Case Study

Case Studies invite us to imagine concrete situations which are analogous to those we experience working in and across cultures. Take your time. Reflect. Then give other CI members a sense for how you think. Only CI-Members have access to case studies.

„Effective leadership means ….“

You and your other German colleagues have a new boss, Susan Steel. Some of you know of Susan, a few have met her at company conferences, but none have worked directly with or for her. Next week Susan arrives in Germany as a long-term delegate and to begin her work.

Because she wants to quickly get oriented, Susan has invited each of her German direct reports for a one-to-one talk. She would like to understand the expectations of her as the team lead, but also communicate her views about the optimal working relationship between team lead and team.

You are German and one of Susan’s direct reports in Germany. You want to help her understand what makes for an optimal working relationship between a team lead and team in the German context. What do you say to Susan?

You are American and the scenario is the opposite. Your new boss is Anja, who has just arrived in the U.S. You want to help Anja understand what makes for an optimal working relationship between a team lead and team in the American context. What do you say to Anja?

If you are neither American nor German. Your new manager is from either Germany or the U.S. What do you say to your new boss about what makes for an optimal working relationship between a team lead and team in your business culture?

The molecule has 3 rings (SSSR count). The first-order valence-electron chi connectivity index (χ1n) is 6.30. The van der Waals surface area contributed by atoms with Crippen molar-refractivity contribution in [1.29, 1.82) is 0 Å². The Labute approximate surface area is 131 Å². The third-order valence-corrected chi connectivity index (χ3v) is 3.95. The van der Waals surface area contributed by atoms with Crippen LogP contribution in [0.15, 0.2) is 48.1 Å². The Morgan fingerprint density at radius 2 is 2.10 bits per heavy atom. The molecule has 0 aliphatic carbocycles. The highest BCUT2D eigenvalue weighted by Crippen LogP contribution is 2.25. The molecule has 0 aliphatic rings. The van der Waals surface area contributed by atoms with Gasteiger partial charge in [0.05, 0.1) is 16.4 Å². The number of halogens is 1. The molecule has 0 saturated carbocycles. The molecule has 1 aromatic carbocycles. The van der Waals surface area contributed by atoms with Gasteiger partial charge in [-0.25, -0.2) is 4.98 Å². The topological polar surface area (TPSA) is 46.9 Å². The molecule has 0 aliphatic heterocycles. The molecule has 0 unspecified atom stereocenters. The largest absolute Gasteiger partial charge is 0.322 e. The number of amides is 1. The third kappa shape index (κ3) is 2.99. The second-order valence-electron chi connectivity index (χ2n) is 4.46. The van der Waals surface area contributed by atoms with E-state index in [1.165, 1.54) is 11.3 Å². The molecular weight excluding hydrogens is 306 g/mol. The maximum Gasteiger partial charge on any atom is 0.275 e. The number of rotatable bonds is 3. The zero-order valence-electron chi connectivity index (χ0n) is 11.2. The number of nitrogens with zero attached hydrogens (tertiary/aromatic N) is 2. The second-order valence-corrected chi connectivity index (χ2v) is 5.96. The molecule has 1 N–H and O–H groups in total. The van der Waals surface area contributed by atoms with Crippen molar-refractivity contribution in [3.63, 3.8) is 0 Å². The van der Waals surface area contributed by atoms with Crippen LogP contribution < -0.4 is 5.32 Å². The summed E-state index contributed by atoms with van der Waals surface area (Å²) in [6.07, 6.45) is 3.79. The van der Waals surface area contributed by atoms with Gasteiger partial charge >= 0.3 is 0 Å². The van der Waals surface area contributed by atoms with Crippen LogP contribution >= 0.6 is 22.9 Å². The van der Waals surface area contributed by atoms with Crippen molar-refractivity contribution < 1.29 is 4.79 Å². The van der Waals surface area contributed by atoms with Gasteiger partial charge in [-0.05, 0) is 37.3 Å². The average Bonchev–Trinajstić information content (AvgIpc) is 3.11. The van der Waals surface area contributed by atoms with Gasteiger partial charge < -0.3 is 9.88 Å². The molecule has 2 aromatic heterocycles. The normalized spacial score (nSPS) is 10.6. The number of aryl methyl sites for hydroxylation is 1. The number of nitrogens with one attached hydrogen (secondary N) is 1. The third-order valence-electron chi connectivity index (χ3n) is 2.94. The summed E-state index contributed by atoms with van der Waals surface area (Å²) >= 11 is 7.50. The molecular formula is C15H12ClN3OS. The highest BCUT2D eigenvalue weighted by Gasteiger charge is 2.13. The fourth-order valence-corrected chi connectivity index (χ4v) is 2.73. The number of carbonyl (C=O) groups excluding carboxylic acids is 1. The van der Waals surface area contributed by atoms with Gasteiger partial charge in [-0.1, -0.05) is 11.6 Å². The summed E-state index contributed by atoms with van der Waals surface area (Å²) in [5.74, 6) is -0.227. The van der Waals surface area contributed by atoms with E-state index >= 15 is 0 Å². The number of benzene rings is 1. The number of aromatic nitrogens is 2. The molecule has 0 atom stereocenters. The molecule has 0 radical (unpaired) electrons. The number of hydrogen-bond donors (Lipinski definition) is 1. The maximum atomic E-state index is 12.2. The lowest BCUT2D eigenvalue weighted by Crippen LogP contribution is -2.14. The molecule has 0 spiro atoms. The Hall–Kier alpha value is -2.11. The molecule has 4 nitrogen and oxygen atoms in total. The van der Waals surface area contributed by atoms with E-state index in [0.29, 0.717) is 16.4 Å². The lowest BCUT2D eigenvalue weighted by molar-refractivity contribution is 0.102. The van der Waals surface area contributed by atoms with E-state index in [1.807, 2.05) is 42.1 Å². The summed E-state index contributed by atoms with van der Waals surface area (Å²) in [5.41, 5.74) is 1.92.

One thought on “Case Study”

  1. I have experienced that there is a wide cultural difference on the concept of “freedom of speech’ in the workplace between America and Europe.

    Americans are, in general, less willing than Europeans are to speak up or express dissent with their boss’ opinions or decisions. It may seem a wide generalization, and probably it reflects my limited experience. In Europe, as a European manager, I was accustomed to count on my people’s unreserved opinions to help me in my decision processes.

    This is not a given in America. Here, at least until they get to know you very well, most people think that opening their hearts can get them in trouble! Restraint is the rule. It is too easy to be fired in America!

    To make your team open up you have to be reassuring, constantly and consistently, on the fact that their jobs are not at risk if they express what they think in a constructive and considerate way.

    This process may require some time. Facts have to prove what the team lead really means as “freedom of speech”.

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